III.' Materials Preparation'
Washing: Whether you should wash the source tent(s) first obviously depends on their condition, and/or how much time and $ you want to spend. There are tent-washing detergents out there that might be worth the money. There are probably vegan baking soda and what-all concoctions safe for toddlers and fish that folks have made too; you'd have to check (and let me know b/c a homemade recipe would be great.)
I used a lot of regular detergent and a laundromat washer on the cabin tent for this project. It came out nice, but the waterproofing washed out. Re-waterproofing the cloth when I was done with the tent sucked!, so you should probably only do this if your source tent was as moldy and cat-box-smelling as mine was. (I used a 10:1 solution of mineral spirits and 100%silicone whipped up with the home egg beater to re-waterproof it, but we'll get to that later.)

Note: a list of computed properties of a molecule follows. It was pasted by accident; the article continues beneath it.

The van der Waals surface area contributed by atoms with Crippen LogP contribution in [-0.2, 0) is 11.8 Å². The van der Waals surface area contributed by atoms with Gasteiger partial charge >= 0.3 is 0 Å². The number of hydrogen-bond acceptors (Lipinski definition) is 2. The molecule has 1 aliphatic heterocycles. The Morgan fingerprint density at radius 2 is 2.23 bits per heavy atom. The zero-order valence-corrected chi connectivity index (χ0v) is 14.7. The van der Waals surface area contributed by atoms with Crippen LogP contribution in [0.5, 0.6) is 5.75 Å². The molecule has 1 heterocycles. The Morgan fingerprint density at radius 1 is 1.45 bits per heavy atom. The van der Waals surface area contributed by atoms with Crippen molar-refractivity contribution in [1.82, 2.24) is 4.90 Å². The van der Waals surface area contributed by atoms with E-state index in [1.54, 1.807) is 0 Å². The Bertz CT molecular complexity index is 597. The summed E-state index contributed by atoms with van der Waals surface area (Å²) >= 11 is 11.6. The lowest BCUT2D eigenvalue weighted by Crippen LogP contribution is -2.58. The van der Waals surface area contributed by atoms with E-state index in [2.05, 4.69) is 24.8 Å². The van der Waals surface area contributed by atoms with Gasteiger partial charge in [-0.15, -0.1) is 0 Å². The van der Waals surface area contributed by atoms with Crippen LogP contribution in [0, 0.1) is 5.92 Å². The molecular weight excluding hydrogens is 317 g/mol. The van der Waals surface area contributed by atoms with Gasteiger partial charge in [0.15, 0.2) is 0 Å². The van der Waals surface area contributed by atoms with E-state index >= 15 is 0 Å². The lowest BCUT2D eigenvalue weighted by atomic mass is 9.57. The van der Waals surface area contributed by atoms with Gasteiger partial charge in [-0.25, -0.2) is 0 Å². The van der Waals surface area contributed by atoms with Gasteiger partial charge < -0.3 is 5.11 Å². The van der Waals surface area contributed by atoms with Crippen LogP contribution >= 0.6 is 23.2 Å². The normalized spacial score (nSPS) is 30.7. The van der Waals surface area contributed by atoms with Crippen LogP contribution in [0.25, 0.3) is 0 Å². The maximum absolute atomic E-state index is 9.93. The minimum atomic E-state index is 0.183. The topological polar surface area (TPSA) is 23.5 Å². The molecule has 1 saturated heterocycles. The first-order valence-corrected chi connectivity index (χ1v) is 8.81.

Dyeing: I wanted to re-dye the material a more natural color: it didn't work on my test pieces, so I guess nylon resists bleaching and dyeing. I suggest seeking materials that are the color you'd like, or being happy with what the Lord provides.

Breaking it Down: Once you're satisfied with the source-tent's smell, begin to rip seams and see what you've got to work with. At this point, just rip enough seams to make the whole thing lie flat, leaving your pieces as large as possible. Don't be afraid to bypass the seam-ripper altogether and just cut through the seams--it saves time and you'll be able to patch together sheets for your Frankentent regardless. Use sharp scissors or better yet a fancy hot-knife which cauterizes your cuts. In the future I plan to modify my soldering iron tip to make it into a cutter for this.
***Be careful with, and SAVE those Zippers***--they're expensive to buy new. Also save all of the loops and webbing and whatnot.
i followed your tips and im proud to say that i have been living in this tent for 3 months now. if my parents could see me now. last night i ate wild onions and dog meat for dinner.
where are you camping and how do you have internet access?
<p>Probably by a river in some city near a coffee shop...</p>
<p>dog meat?</p>
This is one of my favorite responses, and I'm glad to have played some small part in the realization of this Dream.&nbsp; <br />
<p>You are so entertaining! Great fun, useful and instructive instructable...fantastic!</p>